The Maritime History of the Great Lakes
Kingston Herald (Kingston, ON), July 16, 1844

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p.2 On Monday morning last, about half past 12, an alarm of fire was given on board the steamer Porcupine, then lying at the wharf in this town. The smoke was so dense, that the hands who slept in the deck rooms could scarcely get out of their berths. One man named Bishop, was suffocated in the forecastle; he had been awakened by his comrade, and, it is supposed, that he missed the way out. The fire was discovered in the firewood stowed in the hold, and holes were cut through the deck, by which means it was got at and extinguished without much damage to the boat. It is wholly unaccountable how the fire originated, it being in a back pile of wood which had not been touched for some days. No fire was on board the boat on Sunday evening; the furnaces were swept out clean, and the Engineer, before going to bed, at half past ten, had been below and found all right. Blame is attached to the watch on deck for not giving the alarm in time. [Bytown Gazette]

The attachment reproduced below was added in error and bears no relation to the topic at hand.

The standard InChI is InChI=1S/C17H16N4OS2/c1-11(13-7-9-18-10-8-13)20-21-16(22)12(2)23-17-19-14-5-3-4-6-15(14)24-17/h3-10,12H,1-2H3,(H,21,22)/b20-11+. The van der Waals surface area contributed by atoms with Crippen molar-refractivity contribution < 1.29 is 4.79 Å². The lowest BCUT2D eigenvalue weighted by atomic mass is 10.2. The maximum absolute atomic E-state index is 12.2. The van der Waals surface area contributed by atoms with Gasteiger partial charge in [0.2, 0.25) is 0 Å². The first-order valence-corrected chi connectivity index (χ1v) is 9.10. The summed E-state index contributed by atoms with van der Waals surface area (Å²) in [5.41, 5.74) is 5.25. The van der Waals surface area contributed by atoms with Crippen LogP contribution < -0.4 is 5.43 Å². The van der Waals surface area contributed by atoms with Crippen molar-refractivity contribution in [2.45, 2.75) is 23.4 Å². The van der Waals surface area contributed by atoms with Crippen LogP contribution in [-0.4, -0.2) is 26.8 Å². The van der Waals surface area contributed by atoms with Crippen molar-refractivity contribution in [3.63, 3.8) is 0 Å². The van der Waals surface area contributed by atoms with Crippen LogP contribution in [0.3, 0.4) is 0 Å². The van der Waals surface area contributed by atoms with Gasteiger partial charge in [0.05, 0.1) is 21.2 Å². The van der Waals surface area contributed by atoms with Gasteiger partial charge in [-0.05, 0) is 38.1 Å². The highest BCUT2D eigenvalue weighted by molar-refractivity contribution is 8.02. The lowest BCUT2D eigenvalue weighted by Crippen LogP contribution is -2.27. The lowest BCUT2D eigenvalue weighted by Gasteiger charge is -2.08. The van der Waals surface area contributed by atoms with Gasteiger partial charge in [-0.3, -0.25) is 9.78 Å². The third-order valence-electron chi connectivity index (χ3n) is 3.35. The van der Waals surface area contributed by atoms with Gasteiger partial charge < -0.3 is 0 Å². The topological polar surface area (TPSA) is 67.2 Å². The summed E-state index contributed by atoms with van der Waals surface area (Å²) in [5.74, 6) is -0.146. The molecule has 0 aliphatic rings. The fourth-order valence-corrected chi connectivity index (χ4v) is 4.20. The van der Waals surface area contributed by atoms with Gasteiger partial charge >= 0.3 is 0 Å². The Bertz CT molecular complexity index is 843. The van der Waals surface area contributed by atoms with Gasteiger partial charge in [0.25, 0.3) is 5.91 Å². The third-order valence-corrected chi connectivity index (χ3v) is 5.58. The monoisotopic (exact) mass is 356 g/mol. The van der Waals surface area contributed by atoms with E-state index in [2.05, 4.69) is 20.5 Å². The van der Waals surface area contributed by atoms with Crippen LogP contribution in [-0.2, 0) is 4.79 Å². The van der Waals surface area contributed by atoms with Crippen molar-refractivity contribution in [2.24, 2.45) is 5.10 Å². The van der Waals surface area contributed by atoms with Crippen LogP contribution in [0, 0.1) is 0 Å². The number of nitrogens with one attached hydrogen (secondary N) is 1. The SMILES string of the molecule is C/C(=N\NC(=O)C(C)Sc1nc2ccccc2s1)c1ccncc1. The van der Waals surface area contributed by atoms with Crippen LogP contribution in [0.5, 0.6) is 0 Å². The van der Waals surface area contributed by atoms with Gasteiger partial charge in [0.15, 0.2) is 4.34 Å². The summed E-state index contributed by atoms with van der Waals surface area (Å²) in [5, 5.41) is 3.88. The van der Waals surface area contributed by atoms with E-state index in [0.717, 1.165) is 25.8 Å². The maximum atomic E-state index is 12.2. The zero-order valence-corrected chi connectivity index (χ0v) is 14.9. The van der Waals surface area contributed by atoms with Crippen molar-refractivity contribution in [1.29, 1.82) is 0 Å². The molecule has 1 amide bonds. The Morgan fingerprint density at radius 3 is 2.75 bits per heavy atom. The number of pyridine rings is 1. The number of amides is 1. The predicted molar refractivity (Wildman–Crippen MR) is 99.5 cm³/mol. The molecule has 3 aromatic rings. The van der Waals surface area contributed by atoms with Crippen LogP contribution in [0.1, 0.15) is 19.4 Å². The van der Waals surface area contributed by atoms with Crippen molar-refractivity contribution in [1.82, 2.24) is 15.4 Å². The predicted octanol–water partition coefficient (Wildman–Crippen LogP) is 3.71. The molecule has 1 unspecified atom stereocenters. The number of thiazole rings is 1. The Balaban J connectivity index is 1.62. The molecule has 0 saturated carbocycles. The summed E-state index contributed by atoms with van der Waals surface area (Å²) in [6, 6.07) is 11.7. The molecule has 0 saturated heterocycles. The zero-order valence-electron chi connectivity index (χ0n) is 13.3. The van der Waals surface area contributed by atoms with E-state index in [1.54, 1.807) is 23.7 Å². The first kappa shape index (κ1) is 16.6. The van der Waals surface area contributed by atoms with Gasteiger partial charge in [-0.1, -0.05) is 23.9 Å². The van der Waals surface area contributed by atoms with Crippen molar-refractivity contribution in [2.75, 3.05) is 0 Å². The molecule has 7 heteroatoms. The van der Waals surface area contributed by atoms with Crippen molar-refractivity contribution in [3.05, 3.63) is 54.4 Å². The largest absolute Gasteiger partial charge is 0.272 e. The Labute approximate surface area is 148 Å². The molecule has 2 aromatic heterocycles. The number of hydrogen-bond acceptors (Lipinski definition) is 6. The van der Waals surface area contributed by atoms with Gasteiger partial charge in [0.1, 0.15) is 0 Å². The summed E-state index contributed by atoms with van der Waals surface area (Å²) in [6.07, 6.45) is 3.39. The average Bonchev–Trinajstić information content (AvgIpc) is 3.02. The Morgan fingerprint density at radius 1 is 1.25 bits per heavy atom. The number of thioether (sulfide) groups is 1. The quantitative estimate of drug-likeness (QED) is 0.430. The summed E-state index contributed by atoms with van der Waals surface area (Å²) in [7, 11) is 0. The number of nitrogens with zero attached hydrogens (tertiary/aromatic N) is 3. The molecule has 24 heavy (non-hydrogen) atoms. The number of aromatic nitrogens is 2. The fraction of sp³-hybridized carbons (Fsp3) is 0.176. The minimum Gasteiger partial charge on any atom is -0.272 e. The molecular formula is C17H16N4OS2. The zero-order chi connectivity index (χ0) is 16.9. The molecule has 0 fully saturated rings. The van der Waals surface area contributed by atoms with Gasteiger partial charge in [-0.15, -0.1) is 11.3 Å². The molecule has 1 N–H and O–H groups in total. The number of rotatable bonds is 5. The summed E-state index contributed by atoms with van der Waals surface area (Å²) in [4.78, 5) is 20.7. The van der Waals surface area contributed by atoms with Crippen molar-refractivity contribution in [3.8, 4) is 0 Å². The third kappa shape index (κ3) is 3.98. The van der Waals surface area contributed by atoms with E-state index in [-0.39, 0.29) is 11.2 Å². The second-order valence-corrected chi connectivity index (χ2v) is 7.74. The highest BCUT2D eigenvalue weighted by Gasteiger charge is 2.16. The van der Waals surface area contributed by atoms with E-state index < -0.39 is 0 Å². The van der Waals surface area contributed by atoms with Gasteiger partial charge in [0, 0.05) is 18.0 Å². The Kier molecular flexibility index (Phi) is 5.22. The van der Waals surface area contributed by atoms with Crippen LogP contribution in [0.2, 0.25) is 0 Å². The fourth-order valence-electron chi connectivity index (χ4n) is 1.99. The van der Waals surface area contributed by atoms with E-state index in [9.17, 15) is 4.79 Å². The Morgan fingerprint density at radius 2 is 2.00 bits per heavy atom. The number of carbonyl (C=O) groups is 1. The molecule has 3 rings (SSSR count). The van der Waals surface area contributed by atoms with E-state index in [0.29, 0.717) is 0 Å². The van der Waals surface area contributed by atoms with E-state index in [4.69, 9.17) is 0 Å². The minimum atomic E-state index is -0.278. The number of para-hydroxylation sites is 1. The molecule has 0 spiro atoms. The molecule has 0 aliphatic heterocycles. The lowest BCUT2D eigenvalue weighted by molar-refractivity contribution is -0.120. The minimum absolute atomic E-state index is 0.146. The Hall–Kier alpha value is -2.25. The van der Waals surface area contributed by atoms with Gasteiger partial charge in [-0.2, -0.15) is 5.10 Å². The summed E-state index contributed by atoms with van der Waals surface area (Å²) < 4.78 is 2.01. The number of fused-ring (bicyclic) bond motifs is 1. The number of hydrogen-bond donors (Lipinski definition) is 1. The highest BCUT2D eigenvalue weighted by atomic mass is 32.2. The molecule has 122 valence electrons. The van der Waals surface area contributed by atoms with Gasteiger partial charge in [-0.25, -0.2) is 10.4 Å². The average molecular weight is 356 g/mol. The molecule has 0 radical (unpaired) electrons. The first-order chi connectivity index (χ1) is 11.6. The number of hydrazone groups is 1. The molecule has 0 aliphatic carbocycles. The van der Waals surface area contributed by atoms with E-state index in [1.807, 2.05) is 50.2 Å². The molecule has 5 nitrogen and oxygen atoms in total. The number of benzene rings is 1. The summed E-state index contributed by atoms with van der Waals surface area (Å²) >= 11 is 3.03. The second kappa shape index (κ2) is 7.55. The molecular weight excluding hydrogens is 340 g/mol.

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July 16, 1844
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Rick Neilson
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Public domain: Copyright has expired according to the applicable Canadian or American laws. No restrictions on use.
Maritime History of the Great Lakes
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Kingston Herald (Kingston, ON), July 16, 1844